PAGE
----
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How instability in Yemen affects the U.S.

Instability in Yemen deepened Wednesday as President Abed Rabbo Mansour Hadi fled the country in a boat to escape the Shiite Houthi rebels whose increasing power forced him from office in January.

The collapse of the government already spelled bad news for the U.S., which benefitted from the fact that Hadi allowed the American military to conduct drone strikes there against al Qaeda in the Arabian Peninsula (AQAP). With Hadi gone, the last vestiges of his power also vanish and leave an uncertain future for U.S. security.

How Yemen's crisis will impact U.S. fight against terrorism

"We have a critical counterterrorism need in Yemen," said CBS News Senior National Security Analyst Juan Zarate. "Al Qaeda branch in the Arabian peninsula, the al Qaeda brand in Yemen, is still deemed by American counterterrorism officials as being the most lethal, most active in terms of going after the West."

In addition to the top al Qaeda bomb maker, the group has dedicated senior-level al Qaeda operatives running their western operations and control more and more territory because of the chaos there.

"That's a problem because you have a safe haven with a group committed to hitting the United States that now may fall under less pressure rather than more and without a U.S. presence on the ground working with Yemeni counterparts you have less pressure," Zarate said.

The other two problems are the spread of instability across the Gulf, which makes U.S. allies in the region nervous, and the fact that there is a proxy battle between Sunni Arab allies and the Iranian-backed Houthi rebels.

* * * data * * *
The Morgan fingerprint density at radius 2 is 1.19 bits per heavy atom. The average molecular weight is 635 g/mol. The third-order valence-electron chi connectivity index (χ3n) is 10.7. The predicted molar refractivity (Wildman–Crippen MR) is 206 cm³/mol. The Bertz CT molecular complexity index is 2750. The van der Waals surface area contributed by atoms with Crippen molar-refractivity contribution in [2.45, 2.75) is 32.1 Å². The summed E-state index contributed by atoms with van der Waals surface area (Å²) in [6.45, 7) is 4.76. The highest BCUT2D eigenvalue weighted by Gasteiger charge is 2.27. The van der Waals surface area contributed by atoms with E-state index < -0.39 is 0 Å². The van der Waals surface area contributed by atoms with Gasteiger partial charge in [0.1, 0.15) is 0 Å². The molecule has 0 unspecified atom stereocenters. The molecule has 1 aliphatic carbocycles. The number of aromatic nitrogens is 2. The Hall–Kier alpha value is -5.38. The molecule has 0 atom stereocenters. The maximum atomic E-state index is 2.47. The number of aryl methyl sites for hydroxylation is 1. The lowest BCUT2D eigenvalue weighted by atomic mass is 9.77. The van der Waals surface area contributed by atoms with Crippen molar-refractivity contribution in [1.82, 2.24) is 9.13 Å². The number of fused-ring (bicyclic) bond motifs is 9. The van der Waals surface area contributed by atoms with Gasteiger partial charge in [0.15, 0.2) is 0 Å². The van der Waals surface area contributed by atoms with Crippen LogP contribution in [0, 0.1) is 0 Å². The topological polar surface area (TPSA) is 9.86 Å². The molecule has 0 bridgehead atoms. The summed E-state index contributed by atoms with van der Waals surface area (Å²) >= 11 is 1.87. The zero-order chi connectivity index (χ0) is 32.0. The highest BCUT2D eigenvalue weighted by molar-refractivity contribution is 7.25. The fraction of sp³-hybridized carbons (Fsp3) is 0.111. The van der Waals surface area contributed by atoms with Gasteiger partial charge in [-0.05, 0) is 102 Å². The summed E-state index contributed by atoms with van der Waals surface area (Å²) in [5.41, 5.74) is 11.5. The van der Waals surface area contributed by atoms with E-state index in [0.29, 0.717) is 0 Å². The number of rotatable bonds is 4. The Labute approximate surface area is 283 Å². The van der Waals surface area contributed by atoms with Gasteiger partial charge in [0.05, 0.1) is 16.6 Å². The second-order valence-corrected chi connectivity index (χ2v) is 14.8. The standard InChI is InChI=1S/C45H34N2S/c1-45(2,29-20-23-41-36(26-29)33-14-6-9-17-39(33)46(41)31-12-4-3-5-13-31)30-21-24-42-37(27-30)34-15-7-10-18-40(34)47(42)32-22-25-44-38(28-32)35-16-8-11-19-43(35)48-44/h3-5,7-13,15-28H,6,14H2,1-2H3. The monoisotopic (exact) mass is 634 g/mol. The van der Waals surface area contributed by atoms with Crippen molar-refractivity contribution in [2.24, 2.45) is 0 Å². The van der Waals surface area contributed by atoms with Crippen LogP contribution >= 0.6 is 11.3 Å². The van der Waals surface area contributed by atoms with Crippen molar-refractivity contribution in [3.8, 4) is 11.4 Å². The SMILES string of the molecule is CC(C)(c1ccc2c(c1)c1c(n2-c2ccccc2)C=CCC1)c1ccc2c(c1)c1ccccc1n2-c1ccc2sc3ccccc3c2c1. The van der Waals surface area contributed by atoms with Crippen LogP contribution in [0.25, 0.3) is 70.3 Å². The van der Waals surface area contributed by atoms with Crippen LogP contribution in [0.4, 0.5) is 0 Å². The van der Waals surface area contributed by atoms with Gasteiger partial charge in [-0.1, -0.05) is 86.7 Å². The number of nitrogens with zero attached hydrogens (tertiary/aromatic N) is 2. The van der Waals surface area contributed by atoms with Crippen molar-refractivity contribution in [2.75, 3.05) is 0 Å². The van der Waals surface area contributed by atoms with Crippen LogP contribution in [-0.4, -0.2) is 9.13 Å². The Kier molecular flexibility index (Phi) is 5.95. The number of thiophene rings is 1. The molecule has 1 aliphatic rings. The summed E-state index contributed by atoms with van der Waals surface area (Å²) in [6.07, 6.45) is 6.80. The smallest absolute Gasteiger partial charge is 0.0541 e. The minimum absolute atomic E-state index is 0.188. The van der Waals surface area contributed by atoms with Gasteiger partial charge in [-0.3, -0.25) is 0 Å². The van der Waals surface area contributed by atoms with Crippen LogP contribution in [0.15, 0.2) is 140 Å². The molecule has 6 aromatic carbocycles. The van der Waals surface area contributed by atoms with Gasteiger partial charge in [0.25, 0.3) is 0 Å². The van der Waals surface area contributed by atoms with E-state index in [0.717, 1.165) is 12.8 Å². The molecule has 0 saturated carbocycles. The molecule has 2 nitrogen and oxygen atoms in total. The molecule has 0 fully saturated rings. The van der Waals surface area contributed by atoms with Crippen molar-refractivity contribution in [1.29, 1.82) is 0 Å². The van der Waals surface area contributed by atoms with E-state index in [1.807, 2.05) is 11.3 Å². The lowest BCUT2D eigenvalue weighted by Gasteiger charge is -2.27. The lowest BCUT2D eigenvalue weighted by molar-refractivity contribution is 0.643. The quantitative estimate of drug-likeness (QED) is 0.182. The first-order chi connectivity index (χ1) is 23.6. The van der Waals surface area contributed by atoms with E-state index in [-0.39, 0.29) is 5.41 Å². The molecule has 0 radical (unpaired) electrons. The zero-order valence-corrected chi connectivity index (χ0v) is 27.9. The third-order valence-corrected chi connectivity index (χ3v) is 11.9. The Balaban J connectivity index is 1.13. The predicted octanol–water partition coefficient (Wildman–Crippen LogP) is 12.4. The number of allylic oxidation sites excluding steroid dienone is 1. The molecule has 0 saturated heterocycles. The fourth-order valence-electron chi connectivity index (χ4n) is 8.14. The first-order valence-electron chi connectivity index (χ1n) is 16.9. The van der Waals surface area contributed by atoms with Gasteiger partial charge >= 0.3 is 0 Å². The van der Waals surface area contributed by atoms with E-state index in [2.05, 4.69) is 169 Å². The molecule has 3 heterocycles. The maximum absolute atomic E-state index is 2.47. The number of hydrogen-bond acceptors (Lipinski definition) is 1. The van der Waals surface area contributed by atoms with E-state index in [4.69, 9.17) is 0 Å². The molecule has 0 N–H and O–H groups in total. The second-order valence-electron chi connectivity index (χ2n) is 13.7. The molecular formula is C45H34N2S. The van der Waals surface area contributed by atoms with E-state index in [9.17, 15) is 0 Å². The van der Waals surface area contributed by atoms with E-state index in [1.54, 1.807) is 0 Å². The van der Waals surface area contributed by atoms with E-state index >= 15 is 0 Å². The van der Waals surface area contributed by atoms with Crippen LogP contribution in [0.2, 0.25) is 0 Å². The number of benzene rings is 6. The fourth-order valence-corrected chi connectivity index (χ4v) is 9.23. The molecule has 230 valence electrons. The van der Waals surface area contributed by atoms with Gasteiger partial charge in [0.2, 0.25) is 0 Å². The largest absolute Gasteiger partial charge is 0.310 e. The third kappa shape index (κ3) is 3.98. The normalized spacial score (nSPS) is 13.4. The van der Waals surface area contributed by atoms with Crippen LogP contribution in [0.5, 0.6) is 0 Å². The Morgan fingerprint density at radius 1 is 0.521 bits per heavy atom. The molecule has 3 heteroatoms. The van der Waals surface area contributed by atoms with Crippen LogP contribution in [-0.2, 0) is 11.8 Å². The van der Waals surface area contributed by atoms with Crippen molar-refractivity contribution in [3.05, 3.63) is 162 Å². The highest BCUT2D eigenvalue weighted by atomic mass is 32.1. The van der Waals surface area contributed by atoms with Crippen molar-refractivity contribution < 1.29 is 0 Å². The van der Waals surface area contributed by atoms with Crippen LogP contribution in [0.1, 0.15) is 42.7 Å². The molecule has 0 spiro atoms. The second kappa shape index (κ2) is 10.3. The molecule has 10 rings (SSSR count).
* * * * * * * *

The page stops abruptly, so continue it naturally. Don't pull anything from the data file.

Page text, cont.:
Shiite rebels seize Yemen's third largest city

AQAP is also ideologically aligned with the Islamic State of Iraq and Syria (ISIS), Zarate said, but strategically they are in still in competition for who will lead the global jihadi movement. In Yemen, they could end up competing for territory, movement, operatives and resources, which could benefit the U.S., but there is also a clear risk of them forming an alliance.

"We've to make sure that we at least keep an eye on and a picture on what's happening in Yemen in particular with Western plotting. That takes deep intelligence work, that takes reliance on our allies in the region to get into these areas that al Qaeda is using to plot and to plan attacks and so keeping our eye on the ball is really important especially as al Qaeda and other actors shift," Zarate said.

An earlier version of this article incorrectly stated that the Houthi rebels are ideologically aligned with Al Qaeda in the Arabian Peninsula.